June 21, 2018

Farm Bill; Ag Economy; and, Budget Issues

Farm Bill- Policy Issues

Ed O’Keefe reported in today’s Washington Post that, “House and Senate negotiators plan to meet again this week in hopes of finishing another complicated piece of legislation before a critical, fast-approaching deadline.

“In this case it is the farm bill, an omnibus measure that sets federal agricultural policy and spending on food aid.”

Mr. O’Keefe indicated that, “On Monday, Senate Agriculture Committee Chairman Debbie Stabenow (D-Mich.) didn’t rule out packaging a farm bill with other must-pass legislation.

“‘I’m taking this one step at a time. That’s how we’ve gotten as far as we’ve gotten,’ she said in an interview. ‘I believe this can be done by the end of this year if there’s the political will to do it.’”

Today’s article added that, “Stabenow and the lead Republican on her committee, Sen. Thad Cochran (R-Miss.), plan to cut short their two-week Senate recess and return to Washington to meet with [House Ag Committee Chairman Frank Lucas (R., Okla.)] and other House negotiators Wednesday. They hope to complete a bill by next week, according to aides familiar with the talks.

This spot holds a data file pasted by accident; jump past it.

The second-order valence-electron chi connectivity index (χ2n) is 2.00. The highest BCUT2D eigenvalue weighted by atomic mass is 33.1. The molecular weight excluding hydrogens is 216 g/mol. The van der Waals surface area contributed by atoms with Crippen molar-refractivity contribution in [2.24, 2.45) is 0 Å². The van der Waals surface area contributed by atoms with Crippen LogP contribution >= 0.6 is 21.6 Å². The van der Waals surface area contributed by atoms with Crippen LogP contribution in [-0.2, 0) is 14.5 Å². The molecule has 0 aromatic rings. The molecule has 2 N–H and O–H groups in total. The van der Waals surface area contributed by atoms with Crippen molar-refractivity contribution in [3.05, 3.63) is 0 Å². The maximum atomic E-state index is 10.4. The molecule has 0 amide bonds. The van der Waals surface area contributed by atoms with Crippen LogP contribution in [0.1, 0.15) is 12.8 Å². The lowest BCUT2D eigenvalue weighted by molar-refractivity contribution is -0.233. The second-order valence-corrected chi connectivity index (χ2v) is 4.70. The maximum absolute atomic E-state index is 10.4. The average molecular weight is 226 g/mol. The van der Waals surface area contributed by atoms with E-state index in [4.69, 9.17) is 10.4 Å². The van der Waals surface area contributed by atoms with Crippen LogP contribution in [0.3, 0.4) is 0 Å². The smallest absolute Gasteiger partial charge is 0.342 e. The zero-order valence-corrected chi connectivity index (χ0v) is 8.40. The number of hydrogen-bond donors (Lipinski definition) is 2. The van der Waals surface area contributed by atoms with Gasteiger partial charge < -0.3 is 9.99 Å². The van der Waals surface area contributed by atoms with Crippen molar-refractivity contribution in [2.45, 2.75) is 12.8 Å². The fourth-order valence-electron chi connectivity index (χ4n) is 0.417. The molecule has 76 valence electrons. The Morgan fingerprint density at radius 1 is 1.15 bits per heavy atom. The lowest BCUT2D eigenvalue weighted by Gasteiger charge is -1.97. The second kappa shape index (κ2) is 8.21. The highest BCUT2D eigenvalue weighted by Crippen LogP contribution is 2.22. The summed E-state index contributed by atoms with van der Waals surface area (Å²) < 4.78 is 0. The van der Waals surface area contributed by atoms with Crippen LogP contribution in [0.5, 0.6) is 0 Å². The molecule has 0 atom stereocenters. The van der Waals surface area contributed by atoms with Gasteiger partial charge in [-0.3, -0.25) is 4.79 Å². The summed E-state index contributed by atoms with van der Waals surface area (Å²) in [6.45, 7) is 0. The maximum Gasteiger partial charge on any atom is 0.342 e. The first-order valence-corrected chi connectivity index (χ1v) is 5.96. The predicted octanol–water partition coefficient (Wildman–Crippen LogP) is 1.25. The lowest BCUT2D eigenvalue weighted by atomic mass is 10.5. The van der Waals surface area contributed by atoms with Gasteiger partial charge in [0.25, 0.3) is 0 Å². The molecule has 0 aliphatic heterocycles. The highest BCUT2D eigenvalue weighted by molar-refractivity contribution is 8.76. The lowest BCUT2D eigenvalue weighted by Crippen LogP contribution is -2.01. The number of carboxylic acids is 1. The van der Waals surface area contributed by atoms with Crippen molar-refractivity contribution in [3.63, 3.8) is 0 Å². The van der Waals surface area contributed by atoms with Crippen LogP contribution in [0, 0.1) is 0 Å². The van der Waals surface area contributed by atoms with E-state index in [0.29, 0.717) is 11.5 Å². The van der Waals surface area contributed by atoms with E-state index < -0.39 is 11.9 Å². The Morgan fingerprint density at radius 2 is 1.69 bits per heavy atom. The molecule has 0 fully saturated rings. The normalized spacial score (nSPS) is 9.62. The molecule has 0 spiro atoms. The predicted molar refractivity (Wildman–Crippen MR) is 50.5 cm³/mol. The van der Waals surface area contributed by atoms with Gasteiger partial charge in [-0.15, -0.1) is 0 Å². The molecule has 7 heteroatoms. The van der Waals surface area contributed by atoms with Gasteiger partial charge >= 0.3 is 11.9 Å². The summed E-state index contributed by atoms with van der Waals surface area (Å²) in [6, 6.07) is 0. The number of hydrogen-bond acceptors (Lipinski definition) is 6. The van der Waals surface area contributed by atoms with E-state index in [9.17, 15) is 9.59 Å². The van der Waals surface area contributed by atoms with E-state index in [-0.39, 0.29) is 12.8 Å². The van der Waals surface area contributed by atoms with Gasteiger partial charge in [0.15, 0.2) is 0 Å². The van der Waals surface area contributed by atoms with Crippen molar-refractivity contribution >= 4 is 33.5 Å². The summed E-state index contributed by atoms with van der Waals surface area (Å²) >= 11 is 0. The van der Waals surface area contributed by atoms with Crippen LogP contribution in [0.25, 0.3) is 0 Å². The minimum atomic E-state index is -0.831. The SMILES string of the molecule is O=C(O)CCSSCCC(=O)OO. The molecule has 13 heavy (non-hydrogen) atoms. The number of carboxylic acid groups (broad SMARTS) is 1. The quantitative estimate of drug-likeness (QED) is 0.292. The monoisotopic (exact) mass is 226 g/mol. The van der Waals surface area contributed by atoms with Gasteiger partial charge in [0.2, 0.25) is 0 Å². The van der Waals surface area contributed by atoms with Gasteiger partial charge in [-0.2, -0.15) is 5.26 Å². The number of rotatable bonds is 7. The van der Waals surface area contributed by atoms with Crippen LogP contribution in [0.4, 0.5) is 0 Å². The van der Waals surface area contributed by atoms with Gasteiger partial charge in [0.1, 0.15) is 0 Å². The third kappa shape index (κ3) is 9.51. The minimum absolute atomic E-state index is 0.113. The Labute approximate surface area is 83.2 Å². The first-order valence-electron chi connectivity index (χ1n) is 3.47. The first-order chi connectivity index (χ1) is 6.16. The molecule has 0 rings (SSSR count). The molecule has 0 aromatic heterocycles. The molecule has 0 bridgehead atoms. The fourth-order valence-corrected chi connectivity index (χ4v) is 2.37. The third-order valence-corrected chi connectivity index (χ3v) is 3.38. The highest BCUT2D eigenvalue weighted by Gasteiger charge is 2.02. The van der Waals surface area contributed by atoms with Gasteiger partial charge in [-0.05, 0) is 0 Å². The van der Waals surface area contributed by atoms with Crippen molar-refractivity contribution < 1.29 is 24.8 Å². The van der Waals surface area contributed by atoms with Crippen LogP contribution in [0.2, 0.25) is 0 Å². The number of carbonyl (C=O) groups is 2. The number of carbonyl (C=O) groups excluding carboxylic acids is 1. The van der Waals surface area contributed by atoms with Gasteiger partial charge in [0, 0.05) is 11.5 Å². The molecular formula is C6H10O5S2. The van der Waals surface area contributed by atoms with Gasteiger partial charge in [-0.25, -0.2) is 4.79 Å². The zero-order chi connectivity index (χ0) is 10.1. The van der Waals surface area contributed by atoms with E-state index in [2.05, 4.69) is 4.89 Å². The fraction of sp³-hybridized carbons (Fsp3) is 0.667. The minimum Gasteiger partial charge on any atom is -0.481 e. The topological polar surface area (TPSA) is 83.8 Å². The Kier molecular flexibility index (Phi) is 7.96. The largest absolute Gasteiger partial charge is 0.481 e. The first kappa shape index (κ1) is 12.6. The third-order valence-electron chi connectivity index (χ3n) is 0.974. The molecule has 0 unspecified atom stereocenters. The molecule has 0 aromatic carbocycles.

“‘I think we’ve got all the elements. We just need to get people to agree,’ said Sen. John Hoeven (R-N.D.), a senior member of the negotiating group.

“Hoeven said Monday that most of the disagreement still focuses on funding for the Supplemental Nutrition Assistance Program, more widely known as food stamps. Almost 48 million Americans were using the program this summer, according to the Agriculture Department, up from about 46.2 million two years ago.”

More specifically on nutrition issues, Robin Harding reported yesterday at The Financial Times Online that, “America’s most important welfare programme is at the centre of a political tug-of-war as a leading think tank called for reforms to strengthen food stamps, including a 30 cent rebate for every dollar spent on fruit and vegetables.

Diane Schanzenbach, author of a report published on Monday by the Hamilton Project, said that random controlled trials showed a subsidy for fresh food could boost consumption by 25 per cent among low-income households, with significant health benefits.